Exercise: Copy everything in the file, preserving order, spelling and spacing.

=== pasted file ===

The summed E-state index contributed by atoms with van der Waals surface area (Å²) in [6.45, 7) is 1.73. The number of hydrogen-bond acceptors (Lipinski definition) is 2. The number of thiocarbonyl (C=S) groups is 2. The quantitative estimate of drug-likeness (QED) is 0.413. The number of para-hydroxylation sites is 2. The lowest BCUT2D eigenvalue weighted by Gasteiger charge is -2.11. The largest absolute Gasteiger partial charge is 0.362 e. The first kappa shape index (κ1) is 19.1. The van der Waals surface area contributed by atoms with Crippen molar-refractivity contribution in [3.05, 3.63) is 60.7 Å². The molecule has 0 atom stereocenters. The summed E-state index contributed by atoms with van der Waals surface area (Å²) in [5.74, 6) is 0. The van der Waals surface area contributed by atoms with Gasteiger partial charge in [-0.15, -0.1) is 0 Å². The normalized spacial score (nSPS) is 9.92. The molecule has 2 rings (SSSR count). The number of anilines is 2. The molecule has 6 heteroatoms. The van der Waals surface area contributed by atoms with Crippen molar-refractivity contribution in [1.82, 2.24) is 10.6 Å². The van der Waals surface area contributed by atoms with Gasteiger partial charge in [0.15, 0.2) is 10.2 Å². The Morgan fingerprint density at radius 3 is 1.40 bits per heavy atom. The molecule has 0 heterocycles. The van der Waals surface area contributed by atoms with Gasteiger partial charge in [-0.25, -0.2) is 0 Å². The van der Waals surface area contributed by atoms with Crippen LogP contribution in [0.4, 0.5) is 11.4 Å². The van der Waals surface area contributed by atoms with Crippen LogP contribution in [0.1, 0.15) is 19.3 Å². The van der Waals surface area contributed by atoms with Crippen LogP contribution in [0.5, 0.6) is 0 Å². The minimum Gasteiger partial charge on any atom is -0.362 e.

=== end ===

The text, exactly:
The summed E-state index contributed by atoms with van der Waals surface area (Å²) in [6.45, 7) is 1.73. The number of hydrogen-bond acceptors (Lipinski definition) is 2. The number of thiocarbonyl (C=S) groups is 2. The quantitative estimate of drug-likeness (QED) is 0.413. The number of para-hydroxylation sites is 2. The lowest BCUT2D eigenvalue weighted by Gasteiger charge is -2.11. The largest absolute Gasteiger partial charge is 0.362 e. The first kappa shape index (κ1) is 19.1. The van der Waals surface area contributed by atoms with Crippen molar-refractivity contribution in [3.05, 3.63) is 60.7 Å². The molecule has 0 atom stereocenters. The summed E-state index contributed by atoms with van der Waals surface area (Å²) in [5.74, 6) is 0. The van der Waals surface area contributed by atoms with Gasteiger partial charge in [-0.15, -0.1) is 0 Å². The normalized spacial score (nSPS) is 9.92. The molecule has 2 rings (SSSR count). The number of anilines is 2. The molecule has 6 heteroatoms. The van der Waals surface area contributed by atoms with Crippen molar-refractivity contribution in [1.82, 2.24) is 10.6 Å². The van der Waals surface area contributed by atoms with Gasteiger partial charge in [0.15, 0.2) is 10.2 Å². The Morgan fingerprint density at radius 3 is 1.40 bits per heavy atom. The molecule has 0 heterocycles. The van der Waals surface area contributed by atoms with Gasteiger partial charge in [-0.25, -0.2) is 0 Å². The van der Waals surface area contributed by atoms with Crippen LogP contribution in [0.4, 0.5) is 11.4 Å². The van der Waals surface area contributed by atoms with Crippen LogP contribution in [0.1, 0.15) is 19.3 Å². The van der Waals surface area contributed by atoms with Crippen LogP contribution in [0.5, 0.6) is 0 Å². The minimum Gasteiger partial charge on any atom is -0.362 e.